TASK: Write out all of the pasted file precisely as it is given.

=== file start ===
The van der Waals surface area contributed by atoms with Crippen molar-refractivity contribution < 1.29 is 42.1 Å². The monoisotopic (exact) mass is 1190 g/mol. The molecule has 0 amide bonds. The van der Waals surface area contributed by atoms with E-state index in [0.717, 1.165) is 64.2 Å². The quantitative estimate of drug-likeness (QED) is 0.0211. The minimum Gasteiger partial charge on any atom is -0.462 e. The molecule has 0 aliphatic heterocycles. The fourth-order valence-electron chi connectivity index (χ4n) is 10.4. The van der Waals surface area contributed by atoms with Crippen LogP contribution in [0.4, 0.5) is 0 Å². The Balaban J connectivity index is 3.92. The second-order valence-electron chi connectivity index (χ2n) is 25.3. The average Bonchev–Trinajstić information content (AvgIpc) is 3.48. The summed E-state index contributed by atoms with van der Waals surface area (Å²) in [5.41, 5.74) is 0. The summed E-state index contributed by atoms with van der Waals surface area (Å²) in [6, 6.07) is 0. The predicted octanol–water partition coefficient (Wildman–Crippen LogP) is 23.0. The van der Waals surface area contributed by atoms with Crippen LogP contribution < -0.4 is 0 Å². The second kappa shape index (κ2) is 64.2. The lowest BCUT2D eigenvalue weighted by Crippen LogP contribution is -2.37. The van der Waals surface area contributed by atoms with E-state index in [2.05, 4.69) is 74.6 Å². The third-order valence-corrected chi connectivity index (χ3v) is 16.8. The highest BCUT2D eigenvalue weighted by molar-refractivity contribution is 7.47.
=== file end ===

The van der Waals surface area contributed by atoms with Crippen molar-refractivity contribution < 1.29 is 42.1 Å². The monoisotopic (exact) mass is 1190 g/mol. The molecule has 0 amide bonds. The van der Waals surface area contributed by atoms with E-state index in [0.717, 1.165) is 64.2 Å². The quantitative estimate of drug-likeness (QED) is 0.0211. The minimum Gasteiger partial charge on any atom is -0.462 e. The molecule has 0 aliphatic heterocycles. The fourth-order valence-electron chi connectivity index (χ4n) is 10.4. The van der Waals surface area contributed by atoms with Crippen LogP contribution in [0.4, 0.5) is 0 Å². The Balaban J connectivity index is 3.92. The second-order valence-electron chi connectivity index (χ2n) is 25.3. The average Bonchev–Trinajstić information content (AvgIpc) is 3.48. The summed E-state index contributed by atoms with van der Waals surface area (Å²) in [5.41, 5.74) is 0. The summed E-state index contributed by atoms with van der Waals surface area (Å²) in [6, 6.07) is 0. The predicted octanol–water partition coefficient (Wildman–Crippen LogP) is 23.0. The van der Waals surface area contributed by atoms with Crippen LogP contribution < -0.4 is 0 Å². The second kappa shape index (κ2) is 64.2. The lowest BCUT2D eigenvalue weighted by Crippen LogP contribution is -2.37. The van der Waals surface area contributed by atoms with E-state index in [2.05, 4.69) is 74.6 Å². The third-order valence-corrected chi connectivity index (χ3v) is 16.8. The highest BCUT2D eigenvalue weighted by molar-refractivity contribution is 7.47.